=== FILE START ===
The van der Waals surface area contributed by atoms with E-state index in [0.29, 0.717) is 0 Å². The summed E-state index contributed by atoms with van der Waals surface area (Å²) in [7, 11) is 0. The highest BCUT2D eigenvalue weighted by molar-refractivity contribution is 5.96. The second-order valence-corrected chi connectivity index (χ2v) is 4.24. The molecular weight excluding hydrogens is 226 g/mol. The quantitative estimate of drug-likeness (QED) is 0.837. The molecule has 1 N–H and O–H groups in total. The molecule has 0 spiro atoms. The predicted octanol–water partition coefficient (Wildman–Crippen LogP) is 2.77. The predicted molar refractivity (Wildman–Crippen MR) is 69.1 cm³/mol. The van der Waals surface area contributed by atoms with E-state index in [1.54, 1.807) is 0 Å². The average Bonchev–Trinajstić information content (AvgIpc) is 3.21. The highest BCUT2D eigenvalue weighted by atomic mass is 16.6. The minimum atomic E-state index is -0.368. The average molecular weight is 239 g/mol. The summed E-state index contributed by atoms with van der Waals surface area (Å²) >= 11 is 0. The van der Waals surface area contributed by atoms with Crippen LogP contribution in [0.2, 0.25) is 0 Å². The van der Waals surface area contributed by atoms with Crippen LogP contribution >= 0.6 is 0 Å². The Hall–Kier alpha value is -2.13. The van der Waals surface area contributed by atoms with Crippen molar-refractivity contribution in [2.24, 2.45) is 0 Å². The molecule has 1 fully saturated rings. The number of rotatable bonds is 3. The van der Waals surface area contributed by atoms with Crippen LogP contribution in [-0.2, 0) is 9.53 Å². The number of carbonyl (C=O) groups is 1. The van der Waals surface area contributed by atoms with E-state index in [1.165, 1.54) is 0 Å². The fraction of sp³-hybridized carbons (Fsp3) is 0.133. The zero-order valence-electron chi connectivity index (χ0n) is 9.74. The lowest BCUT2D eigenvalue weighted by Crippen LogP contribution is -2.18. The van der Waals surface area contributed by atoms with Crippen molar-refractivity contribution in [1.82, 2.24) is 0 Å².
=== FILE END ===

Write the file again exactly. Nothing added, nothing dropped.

The van der Waals surface area contributed by atoms with E-state index in [0.29, 0.717) is 0 Å². The summed E-state index contributed by atoms with van der Waals surface area (Å²) in [7, 11) is 0. The highest BCUT2D eigenvalue weighted by molar-refractivity contribution is 5.96. The second-order valence-corrected chi connectivity index (χ2v) is 4.24. The molecular weight excluding hydrogens is 226 g/mol. The quantitative estimate of drug-likeness (QED) is 0.837. The molecule has 1 N–H and O–H groups in total. The molecule has 0 spiro atoms. The predicted octanol–water partition coefficient (Wildman–Crippen LogP) is 2.77. The predicted molar refractivity (Wildman–Crippen MR) is 69.1 cm³/mol. The van der Waals surface area contributed by atoms with E-state index in [1.54, 1.807) is 0 Å². The average Bonchev–Trinajstić information content (AvgIpc) is 3.21. The highest BCUT2D eigenvalue weighted by atomic mass is 16.6. The minimum atomic E-state index is -0.368. The average molecular weight is 239 g/mol. The summed E-state index contributed by atoms with van der Waals surface area (Å²) >= 11 is 0. The van der Waals surface area contributed by atoms with Crippen LogP contribution in [0.2, 0.25) is 0 Å². The van der Waals surface area contributed by atoms with Crippen LogP contribution >= 0.6 is 0 Å². The Hall–Kier alpha value is -2.13. The van der Waals surface area contributed by atoms with Crippen molar-refractivity contribution in [2.24, 2.45) is 0 Å². The molecule has 1 fully saturated rings. The number of rotatable bonds is 3. The van der Waals surface area contributed by atoms with Crippen LogP contribution in [-0.2, 0) is 9.53 Å². The number of carbonyl (C=O) groups is 1. The van der Waals surface area contributed by atoms with E-state index in [1.165, 1.54) is 0 Å². The fraction of sp³-hybridized carbons (Fsp3) is 0.133. The zero-order valence-electron chi connectivity index (χ0n) is 9.74. The lowest BCUT2D eigenvalue weighted by Crippen LogP contribution is -2.18. The van der Waals surface area contributed by atoms with Crippen molar-refractivity contribution in [1.82, 2.24) is 0 Å².